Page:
*232 Minn.Const. art. 1, § 16, provides:"* * * The right of every man to worship God according to the dictates of his own conscience shall never be infringed, * * * nor shall any control of or interference with the rights of conscience be permitted, or any preference be given by law to any religious establishment or mode of worship; but the liberty of conscience hereby secured shall not be so construed as to excuse acts of licentiousness, or justify practices inconsistent with the peace or safety of the State * * *."
U.S.Const. Amend. I provides:"Congress shall make no law respecting an establishment of religion, or prohibiting the free exercise thereof; or abridging the freedom of speech, or of the press * * *."
The First Amendment to the Federal Constitution conditions state criminal prosecutions by reason of the due process of law requirements of the Fourteenth Amendment.
Defendant, in contending that his conviction results in an infringement of his constitutional rights, argues, in effect: (1) Defendant entered the Resurrection Church to engage in a serious dialogue not to scoff or jeer. (2) Had defendant's efforts to express disagreement with the pastor occurred at an appropriate time during the Mass, no exception would have been taken to his behavior. (3) Conceding that the Canon of the Mass was not an appropriate time for debate, defendant should not be punished for an unintended error in timing.
In defendant's brief it is stated:"The application of the ordinance to speech and conduct because it occurred during the canon and not during the sermon would put the force of the law behind a particular religious custom and practice, and to this extent infringes the prohibition against establishment of religion."
And again:"The defendant rose to speak on important issues involved in the position of the Catholic Church and specifically presented in the pastor of this church. This is freedom of speech in its truest form and expression."
Granting defendant's claim that his actions were motivated by a concern for the truth as he conceives the truth to be, we believe that one who invites himself to a private place of worship such as a church or synagogue in order to contest the teachings of its pastor, minister, or rabbi, in the presence of a congregation engaged in formal religious worship, should inform himself before doing so whether and when such a disputation would be considered less than offensive. Even a superficial inquiry would make it clear that the Canon of the Mass is a profoundly solemn experience for those participating in it. Even without any inquiry, it would seem that this is a fact which should be quite evident to any reasonably perceptive observer regardless of his personal religious conviction. The defendant in this case is a well-educated man. He was in the company of a girl who was herself of the Catholic faith though not a member of the Resurrection parish. Concerned as he was about religious truths, the defendant could be expected to be sensitive to the religious feelings of others. A stranger who imposes himself upon a congregation in a situation such as this in a way which gives the appearance of an intentional obstruction of religious meditation by insulting remarks and bizarre behavior has exceeded the permissible limits of free speech and has infringed upon the rights of others to worship according to the dictates of their conscience. Conceding that criminal sanctions may be of limited help in curbing such indiscretions, we do not believe the State or Federal Constitutions prohibit their use in situations of this kind when *233 public authorities consider it advisable to resort to them.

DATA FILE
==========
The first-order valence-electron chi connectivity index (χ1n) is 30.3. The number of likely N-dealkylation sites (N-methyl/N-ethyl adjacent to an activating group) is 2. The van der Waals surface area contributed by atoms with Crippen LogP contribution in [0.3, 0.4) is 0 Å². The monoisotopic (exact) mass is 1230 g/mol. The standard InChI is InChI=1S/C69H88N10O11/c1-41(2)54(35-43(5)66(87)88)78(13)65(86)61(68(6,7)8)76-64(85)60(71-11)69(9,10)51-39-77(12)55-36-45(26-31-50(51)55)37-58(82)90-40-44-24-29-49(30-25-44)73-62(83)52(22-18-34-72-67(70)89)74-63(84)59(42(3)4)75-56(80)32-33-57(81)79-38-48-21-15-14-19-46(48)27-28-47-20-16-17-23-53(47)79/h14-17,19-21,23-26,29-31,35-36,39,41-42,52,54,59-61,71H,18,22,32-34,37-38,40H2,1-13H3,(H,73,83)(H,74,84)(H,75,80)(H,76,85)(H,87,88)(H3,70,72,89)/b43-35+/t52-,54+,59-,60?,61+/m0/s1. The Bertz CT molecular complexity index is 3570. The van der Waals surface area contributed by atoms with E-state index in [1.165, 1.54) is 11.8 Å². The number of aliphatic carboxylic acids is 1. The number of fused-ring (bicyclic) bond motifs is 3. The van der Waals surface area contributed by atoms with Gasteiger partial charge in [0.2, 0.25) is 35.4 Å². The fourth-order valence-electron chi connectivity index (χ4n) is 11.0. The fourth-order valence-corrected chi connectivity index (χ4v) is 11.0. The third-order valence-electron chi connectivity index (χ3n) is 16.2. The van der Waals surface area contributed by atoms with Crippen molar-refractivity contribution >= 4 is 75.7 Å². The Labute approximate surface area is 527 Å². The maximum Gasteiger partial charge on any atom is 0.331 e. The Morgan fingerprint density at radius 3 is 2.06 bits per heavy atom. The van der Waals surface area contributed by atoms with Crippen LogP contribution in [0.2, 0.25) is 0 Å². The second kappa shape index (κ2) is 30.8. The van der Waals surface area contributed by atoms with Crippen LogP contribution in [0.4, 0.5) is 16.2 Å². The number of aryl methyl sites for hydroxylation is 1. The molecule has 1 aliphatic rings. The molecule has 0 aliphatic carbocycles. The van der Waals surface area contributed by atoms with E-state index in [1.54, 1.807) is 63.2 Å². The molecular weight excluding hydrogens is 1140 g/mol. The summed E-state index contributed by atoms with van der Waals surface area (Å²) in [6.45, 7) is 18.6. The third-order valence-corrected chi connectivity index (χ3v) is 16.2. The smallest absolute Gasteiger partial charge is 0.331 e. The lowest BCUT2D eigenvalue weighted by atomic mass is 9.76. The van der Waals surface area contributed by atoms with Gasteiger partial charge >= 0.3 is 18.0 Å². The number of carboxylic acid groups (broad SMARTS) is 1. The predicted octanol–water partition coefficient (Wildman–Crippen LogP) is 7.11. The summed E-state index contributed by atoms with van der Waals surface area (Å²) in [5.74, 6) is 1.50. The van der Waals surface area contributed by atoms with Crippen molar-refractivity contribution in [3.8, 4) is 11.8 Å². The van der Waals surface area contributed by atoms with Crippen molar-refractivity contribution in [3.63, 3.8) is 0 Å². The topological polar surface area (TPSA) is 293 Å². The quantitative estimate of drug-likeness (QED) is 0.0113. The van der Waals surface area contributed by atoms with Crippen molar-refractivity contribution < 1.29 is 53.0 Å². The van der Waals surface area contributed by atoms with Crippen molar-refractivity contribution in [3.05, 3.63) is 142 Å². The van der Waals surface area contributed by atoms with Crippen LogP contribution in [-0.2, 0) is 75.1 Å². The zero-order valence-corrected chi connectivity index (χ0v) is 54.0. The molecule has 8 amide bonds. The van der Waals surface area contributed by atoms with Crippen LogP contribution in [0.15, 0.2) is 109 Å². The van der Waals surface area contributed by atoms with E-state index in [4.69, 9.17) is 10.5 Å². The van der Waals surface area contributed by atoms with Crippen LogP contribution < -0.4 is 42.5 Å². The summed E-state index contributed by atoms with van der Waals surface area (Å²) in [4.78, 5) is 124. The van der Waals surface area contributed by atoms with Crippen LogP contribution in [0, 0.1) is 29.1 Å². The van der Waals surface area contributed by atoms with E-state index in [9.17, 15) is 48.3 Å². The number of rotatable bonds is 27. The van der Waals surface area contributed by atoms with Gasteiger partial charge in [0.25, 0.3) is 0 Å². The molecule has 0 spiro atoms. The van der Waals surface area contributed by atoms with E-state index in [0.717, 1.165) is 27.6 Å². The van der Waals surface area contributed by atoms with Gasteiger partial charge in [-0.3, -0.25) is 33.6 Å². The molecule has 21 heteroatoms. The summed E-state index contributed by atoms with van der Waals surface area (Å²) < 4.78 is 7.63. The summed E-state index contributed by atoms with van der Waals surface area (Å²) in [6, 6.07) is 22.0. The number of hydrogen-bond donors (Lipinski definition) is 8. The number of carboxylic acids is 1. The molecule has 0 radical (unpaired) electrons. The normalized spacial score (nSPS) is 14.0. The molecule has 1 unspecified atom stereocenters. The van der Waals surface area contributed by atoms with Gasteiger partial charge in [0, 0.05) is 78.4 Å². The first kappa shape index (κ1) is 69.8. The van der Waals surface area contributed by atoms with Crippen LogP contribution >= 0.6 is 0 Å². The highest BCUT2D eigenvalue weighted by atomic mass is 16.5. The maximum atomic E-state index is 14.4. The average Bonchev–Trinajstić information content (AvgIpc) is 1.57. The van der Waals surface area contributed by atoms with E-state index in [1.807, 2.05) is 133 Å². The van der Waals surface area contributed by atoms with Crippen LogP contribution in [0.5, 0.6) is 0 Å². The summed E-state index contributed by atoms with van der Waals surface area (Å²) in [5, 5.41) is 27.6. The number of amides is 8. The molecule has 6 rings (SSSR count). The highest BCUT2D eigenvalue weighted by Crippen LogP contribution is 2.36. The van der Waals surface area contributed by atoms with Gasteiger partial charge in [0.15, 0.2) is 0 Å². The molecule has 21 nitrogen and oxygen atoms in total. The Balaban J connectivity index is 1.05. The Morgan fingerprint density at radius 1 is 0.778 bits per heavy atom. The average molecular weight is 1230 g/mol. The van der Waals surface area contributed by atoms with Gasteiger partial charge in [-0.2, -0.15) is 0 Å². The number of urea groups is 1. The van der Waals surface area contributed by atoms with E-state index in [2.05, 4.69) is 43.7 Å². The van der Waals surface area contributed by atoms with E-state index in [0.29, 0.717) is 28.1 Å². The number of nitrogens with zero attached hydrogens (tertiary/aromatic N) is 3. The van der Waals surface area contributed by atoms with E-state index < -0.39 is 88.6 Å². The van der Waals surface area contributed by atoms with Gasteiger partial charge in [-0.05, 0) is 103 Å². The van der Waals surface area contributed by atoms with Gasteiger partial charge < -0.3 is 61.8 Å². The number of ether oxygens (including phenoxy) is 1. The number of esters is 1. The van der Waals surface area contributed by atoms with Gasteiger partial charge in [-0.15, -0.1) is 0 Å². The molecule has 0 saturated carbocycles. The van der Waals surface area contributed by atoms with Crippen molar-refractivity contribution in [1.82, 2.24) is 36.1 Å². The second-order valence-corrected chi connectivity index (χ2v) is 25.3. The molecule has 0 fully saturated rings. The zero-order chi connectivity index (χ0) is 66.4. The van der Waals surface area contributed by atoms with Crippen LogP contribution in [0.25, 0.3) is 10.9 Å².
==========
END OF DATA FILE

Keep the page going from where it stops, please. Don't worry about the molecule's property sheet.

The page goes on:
Although we find no decision of the United States Supreme Court directly in point, we believe the views which have been expressed in this opinion are consistent with such decisions as Bachellar v. Maryland, 397 U.S. 564, 90 S. Ct. 1312, 25 L. Ed. 2d 570; Tinker v. Des Moines Independent Community School Dist., 393 U.S. 503, 89 S. Ct. 733, 21 L. Ed. 2d 731; and Gregory v. Chicago, 394 U.S. 111, 89 S. Ct. 946, 22 L. Ed. 2d 134.